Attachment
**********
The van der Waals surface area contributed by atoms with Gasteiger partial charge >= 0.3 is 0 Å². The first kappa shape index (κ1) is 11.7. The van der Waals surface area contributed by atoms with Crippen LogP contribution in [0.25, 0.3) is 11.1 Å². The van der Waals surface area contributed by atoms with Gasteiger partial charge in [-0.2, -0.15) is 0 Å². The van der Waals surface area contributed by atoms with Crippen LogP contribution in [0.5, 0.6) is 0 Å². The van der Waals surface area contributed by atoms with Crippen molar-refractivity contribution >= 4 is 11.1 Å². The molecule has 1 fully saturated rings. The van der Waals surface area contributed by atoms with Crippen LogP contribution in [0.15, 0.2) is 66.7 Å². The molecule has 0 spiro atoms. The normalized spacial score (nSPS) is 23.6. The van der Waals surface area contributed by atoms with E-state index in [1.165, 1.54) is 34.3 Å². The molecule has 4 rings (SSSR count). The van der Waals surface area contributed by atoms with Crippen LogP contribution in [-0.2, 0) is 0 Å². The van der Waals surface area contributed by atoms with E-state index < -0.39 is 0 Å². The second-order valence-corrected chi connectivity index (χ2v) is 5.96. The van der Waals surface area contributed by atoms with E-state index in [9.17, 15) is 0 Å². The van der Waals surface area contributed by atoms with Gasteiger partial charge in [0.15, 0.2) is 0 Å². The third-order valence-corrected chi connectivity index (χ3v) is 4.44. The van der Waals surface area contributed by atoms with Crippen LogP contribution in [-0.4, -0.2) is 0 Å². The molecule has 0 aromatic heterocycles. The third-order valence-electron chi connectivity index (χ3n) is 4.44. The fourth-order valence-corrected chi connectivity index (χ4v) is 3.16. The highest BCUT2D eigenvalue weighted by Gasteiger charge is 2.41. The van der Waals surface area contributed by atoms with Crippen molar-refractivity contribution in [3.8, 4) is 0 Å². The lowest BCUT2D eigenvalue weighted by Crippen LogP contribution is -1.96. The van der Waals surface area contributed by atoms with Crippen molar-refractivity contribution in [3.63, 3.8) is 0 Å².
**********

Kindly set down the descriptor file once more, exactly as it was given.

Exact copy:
The van der Waals surface area contributed by atoms with Gasteiger partial charge >= 0.3 is 0 Å². The first kappa shape index (κ1) is 11.7. The van der Waals surface area contributed by atoms with Crippen LogP contribution in [0.25, 0.3) is 11.1 Å². The van der Waals surface area contributed by atoms with Gasteiger partial charge in [-0.2, -0.15) is 0 Å². The van der Waals surface area contributed by atoms with Crippen LogP contribution in [0.5, 0.6) is 0 Å². The van der Waals surface area contributed by atoms with Crippen molar-refractivity contribution >= 4 is 11.1 Å². The molecule has 1 fully saturated rings. The van der Waals surface area contributed by atoms with Crippen LogP contribution in [0.15, 0.2) is 66.7 Å². The molecule has 0 spiro atoms. The normalized spacial score (nSPS) is 23.6. The van der Waals surface area contributed by atoms with E-state index in [1.165, 1.54) is 34.3 Å². The molecule has 4 rings (SSSR count). The van der Waals surface area contributed by atoms with Crippen LogP contribution in [-0.2, 0) is 0 Å². The van der Waals surface area contributed by atoms with E-state index < -0.39 is 0 Å². The second-order valence-corrected chi connectivity index (χ2v) is 5.96. The van der Waals surface area contributed by atoms with E-state index in [9.17, 15) is 0 Å². The van der Waals surface area contributed by atoms with Gasteiger partial charge in [0.15, 0.2) is 0 Å². The third-order valence-corrected chi connectivity index (χ3v) is 4.44. The van der Waals surface area contributed by atoms with Crippen LogP contribution in [-0.4, -0.2) is 0 Å². The molecule has 0 aromatic heterocycles. The third-order valence-electron chi connectivity index (χ3n) is 4.44. The fourth-order valence-corrected chi connectivity index (χ4v) is 3.16. The highest BCUT2D eigenvalue weighted by Gasteiger charge is 2.41. The van der Waals surface area contributed by atoms with Crippen molar-refractivity contribution in [3.8, 4) is 0 Å². The lowest BCUT2D eigenvalue weighted by Crippen LogP contribution is -1.96. The van der Waals surface area contributed by atoms with Crippen molar-refractivity contribution in [3.63, 3.8) is 0 Å².